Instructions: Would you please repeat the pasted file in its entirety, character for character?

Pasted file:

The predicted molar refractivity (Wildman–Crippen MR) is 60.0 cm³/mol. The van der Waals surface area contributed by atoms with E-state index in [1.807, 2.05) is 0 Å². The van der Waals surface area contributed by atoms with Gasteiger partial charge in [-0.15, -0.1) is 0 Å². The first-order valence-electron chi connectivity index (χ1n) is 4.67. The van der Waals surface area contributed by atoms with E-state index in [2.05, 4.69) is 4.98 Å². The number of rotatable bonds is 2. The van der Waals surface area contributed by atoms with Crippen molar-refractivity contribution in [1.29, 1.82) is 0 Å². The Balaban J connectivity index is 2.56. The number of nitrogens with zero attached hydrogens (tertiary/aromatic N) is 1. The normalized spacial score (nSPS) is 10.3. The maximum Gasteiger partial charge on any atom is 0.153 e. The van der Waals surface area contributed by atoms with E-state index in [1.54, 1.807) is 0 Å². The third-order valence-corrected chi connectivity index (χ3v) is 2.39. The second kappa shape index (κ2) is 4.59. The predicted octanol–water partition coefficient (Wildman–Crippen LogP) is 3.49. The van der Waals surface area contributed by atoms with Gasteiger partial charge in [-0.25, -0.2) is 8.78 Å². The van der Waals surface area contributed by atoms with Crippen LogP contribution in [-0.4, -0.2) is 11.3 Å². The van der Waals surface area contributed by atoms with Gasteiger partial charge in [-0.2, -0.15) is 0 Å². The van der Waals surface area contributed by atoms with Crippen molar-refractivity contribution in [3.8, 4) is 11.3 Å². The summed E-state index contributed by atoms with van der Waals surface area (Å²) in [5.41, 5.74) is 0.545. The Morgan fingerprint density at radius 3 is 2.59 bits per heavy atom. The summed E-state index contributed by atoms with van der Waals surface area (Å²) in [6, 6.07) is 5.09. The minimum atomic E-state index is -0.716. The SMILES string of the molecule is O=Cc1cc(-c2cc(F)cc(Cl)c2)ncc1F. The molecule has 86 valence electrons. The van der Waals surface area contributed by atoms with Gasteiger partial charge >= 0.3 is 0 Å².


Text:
The predicted molar refractivity (Wildman–Crippen MR) is 60.0 cm³/mol. The van der Waals surface area contributed by atoms with E-state index in [1.807, 2.05) is 0 Å². The van der Waals surface area contributed by atoms with Gasteiger partial charge in [-0.15, -0.1) is 0 Å². The first-order valence-electron chi connectivity index (χ1n) is 4.67. The van der Waals surface area contributed by atoms with E-state index in [2.05, 4.69) is 4.98 Å². The number of rotatable bonds is 2. The van der Waals surface area contributed by atoms with Crippen molar-refractivity contribution in [1.29, 1.82) is 0 Å². The Balaban J connectivity index is 2.56. The number of nitrogens with zero attached hydrogens (tertiary/aromatic N) is 1. The normalized spacial score (nSPS) is 10.3. The maximum Gasteiger partial charge on any atom is 0.153 e. The van der Waals surface area contributed by atoms with E-state index in [1.54, 1.807) is 0 Å². The third-order valence-corrected chi connectivity index (χ3v) is 2.39. The second kappa shape index (κ2) is 4.59. The predicted octanol–water partition coefficient (Wildman–Crippen LogP) is 3.49. The van der Waals surface area contributed by atoms with Gasteiger partial charge in [-0.25, -0.2) is 8.78 Å². The van der Waals surface area contributed by atoms with Crippen LogP contribution in [-0.4, -0.2) is 11.3 Å². The van der Waals surface area contributed by atoms with Gasteiger partial charge in [-0.2, -0.15) is 0 Å². The van der Waals surface area contributed by atoms with Crippen molar-refractivity contribution in [3.8, 4) is 11.3 Å². The summed E-state index contributed by atoms with van der Waals surface area (Å²) in [5.41, 5.74) is 0.545. The Morgan fingerprint density at radius 3 is 2.59 bits per heavy atom. The summed E-state index contributed by atoms with van der Waals surface area (Å²) in [6, 6.07) is 5.09. The minimum atomic E-state index is -0.716. The SMILES string of the molecule is O=Cc1cc(-c2cc(F)cc(Cl)c2)ncc1F. The molecule has 86 valence electrons. The van der Waals surface area contributed by atoms with Gasteiger partial charge >= 0.3 is 0 Å².